I have been working on an artist utility app, with the primary purpose to present an image and super-thin grid overlay. The inspiration came from the cropping functionality in the Photos app – but that’s very ephemeral to a the act of croping an image, and isn’t easily viewable on a continued basis (such as on an iPad) when you want that grid to support your sketching or painting. Using a grid like this is done for a couple of purposes: one of which is the “process by Leonardo” for helping to capturing and copying an image by hand. The other to double check the framing and composition against what’s called The Rule of Thirds.
I originally didn’t think of this as an application that would have or use a document format, but after trying it out a bit and getting some feedback on the current usage, it became abundantly clear that it would benefit tremendously by being able to save the image and the framing settings that shows the grid overlay. So naturally, I started digging into how to really enable this, which headed directly towards UIDocument.
Using UIDocument pretty quickly begged the question of supporting a viewer for the files, which led to researching UIDocumentBrowser, which was a rather surprisingly invasive design change. Not bad, mind you – just a lot of moving parts and new concepts:
- UIDocument instances are asynchronous – loading and saving the contents is separate from instantiating the document.
- UIDocument’s support cloud-hosted services from the get-go – which means they also include a concept of states that might be surprising including
editingDisabledin addition to reflecting loading, saving, and error conditions while doing these asynchronous actions.
- UIDocument is built to be subclassed, but how you handle tracking the state changes & async is up to you.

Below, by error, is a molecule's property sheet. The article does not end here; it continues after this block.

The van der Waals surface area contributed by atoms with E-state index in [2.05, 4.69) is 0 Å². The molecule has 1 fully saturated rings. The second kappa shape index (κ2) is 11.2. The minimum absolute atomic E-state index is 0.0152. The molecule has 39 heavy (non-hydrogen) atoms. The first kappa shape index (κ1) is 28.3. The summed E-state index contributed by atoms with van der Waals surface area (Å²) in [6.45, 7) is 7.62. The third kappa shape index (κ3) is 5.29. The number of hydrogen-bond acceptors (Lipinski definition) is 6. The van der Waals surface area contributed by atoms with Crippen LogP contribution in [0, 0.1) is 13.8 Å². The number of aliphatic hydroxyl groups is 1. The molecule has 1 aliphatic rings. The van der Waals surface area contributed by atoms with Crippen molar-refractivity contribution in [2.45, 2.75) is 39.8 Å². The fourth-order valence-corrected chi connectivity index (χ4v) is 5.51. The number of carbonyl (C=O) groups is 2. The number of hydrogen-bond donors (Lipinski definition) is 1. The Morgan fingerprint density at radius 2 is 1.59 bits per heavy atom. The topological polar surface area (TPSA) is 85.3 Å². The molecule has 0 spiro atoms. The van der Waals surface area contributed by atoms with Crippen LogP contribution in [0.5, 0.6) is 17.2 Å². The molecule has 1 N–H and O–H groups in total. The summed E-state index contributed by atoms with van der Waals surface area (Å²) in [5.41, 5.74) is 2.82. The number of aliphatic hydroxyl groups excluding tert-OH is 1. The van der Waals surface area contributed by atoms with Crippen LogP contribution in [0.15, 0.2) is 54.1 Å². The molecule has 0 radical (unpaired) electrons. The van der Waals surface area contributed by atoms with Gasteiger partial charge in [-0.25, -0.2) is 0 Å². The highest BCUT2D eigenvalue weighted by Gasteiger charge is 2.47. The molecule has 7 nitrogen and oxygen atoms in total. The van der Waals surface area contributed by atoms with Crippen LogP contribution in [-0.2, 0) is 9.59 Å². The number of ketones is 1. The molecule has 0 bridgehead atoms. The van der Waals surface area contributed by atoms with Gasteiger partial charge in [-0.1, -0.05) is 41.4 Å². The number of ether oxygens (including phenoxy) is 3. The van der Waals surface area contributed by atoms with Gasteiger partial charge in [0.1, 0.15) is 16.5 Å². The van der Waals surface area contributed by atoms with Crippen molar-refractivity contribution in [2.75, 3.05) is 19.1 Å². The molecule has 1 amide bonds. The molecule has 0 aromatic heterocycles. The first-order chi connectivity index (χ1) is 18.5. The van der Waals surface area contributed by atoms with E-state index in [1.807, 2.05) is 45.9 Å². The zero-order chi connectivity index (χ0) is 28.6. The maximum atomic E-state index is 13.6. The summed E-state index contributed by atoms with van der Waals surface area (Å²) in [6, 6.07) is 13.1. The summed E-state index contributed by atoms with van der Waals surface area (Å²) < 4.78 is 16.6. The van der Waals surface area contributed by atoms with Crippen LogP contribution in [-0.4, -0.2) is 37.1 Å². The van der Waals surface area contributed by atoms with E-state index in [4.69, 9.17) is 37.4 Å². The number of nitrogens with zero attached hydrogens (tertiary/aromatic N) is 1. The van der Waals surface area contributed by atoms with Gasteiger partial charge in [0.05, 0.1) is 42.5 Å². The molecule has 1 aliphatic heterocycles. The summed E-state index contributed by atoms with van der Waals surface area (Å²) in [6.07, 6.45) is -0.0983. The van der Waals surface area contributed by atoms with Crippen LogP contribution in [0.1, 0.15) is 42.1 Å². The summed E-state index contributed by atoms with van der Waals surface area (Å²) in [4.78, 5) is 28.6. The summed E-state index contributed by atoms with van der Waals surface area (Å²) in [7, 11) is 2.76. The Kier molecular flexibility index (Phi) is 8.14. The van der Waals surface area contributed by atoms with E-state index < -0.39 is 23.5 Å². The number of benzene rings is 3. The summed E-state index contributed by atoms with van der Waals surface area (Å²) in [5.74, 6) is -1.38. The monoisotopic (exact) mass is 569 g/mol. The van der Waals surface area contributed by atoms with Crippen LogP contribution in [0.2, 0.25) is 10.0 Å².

- UIDocumentBrowser is built to be controlled through a delegate/controller setup and UIDocumentControllerViewController which is subclassed, and also demands to be root of the view hierarchy.
Since my document data included UIImage and UIColor, both of which are annoying when trying to persist them using struct coding with swift , I ended up using NSKeyedArchiving, and then later NSSecureCoding, to save out the document.
One of the first lesson I barked my shin on here was when I went to make a ThumbnailPreview extension that loaded the document format and returned a thumbnail for the document icon. The first thing I hit was that NSKeyedArchiving was failing to load/decode the contents of my document when attempting to make the thumbnail, while the application was able to load and save the document just fine. It likely should have been more obvious to me, but the issue has to do with how NSKeyedArchiving works – it decodes by class name. In the plugin, the module name was different – so it was unable to load the class in question, which I found out when I went to the trouble of adding a delegate to the NSUnarchiver to see what on earth it was doing.